But it is a river that gets your heart pumping. Last summer, I fished with Tollett starting right below the dam and we caught dozens of big browns and rainbows, ranging up to 5 pounds. The fishing was tremendous and, like the Big Hole, it has been energized by several good water years. During the winter of 2012-13, however, only a quarter of the desired flow of 200 cfs came down the river. Yet the flip side of that is the water held back in Clark Canyon Reservoir will be available to fish during the summer months when rising temperatures and low water can be killers for trout.
"Right now we've got more than 1,500 fish per mile," says Jaeger, who, like Tollett, has seen the quantity and size of the fish in the Beaverhead go up each year in the last half dozen.
Indeed, one of the biggest worries for fisheries biologists and fishermen right now is the potential for Clark Canyon Creek, which drains into the river below the reservoir, to carry a heavy sediment load into the river after a storm. When that has happened in the past, sediment has choked spawning gravels and smothered aquatic invertebrates. Only a flushing flow from the dam at just the right time can prevent damage to the fishery when that happens. But, says Jaeger, the Beaverhead group is looking at perhaps building a sediment trap on the creek itself to prevent the damage before it even begins.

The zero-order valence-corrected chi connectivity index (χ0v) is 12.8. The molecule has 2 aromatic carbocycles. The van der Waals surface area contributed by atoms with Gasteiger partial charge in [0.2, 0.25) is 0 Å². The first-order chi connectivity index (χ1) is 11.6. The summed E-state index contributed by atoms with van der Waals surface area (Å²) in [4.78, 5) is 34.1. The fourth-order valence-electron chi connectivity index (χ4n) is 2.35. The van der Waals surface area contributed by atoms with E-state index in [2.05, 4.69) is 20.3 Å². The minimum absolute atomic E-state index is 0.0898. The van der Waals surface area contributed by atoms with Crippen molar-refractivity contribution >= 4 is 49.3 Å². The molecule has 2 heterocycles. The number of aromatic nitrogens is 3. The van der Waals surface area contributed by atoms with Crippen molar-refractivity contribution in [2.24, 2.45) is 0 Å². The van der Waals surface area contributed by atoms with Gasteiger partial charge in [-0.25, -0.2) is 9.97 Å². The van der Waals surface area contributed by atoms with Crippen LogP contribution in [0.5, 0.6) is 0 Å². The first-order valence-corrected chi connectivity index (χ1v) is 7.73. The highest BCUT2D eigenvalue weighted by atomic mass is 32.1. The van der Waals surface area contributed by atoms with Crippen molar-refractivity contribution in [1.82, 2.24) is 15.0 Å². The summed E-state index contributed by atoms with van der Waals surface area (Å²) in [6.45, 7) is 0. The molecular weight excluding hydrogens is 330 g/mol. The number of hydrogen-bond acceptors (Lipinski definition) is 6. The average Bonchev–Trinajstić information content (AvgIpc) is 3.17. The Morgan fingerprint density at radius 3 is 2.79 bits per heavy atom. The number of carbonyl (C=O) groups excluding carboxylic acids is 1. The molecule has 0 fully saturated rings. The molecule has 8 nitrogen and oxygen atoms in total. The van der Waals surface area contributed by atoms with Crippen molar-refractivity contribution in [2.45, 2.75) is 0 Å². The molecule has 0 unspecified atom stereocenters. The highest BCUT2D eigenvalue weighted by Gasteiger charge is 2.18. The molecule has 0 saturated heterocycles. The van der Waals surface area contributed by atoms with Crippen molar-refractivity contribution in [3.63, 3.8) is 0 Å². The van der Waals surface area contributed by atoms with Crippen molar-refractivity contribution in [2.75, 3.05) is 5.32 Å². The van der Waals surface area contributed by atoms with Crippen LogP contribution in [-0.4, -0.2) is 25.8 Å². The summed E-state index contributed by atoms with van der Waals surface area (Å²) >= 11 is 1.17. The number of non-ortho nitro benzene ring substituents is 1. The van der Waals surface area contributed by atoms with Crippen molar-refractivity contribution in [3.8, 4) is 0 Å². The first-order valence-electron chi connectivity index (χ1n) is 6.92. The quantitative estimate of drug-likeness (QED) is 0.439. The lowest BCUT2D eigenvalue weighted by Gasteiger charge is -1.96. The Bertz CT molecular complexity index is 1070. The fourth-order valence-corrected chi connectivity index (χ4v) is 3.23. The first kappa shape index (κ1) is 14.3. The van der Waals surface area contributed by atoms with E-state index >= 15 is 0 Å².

In past years when sediment has come down the creek it has knocked the fish population virtually in half, says Jaeger. But those events are in the past and hopefully will stay that way.
"It's a fish factory," says Tollett. "The amount of food in that river and the amount of fish is just unbelievable. The food is there and the fishery is just phenomenal. Eighteen-inch fish are common."
The Big Hole or the Beaverhead. Or both. Those are the kinds of dilemmas that make for a big-time adventure on brother rivers.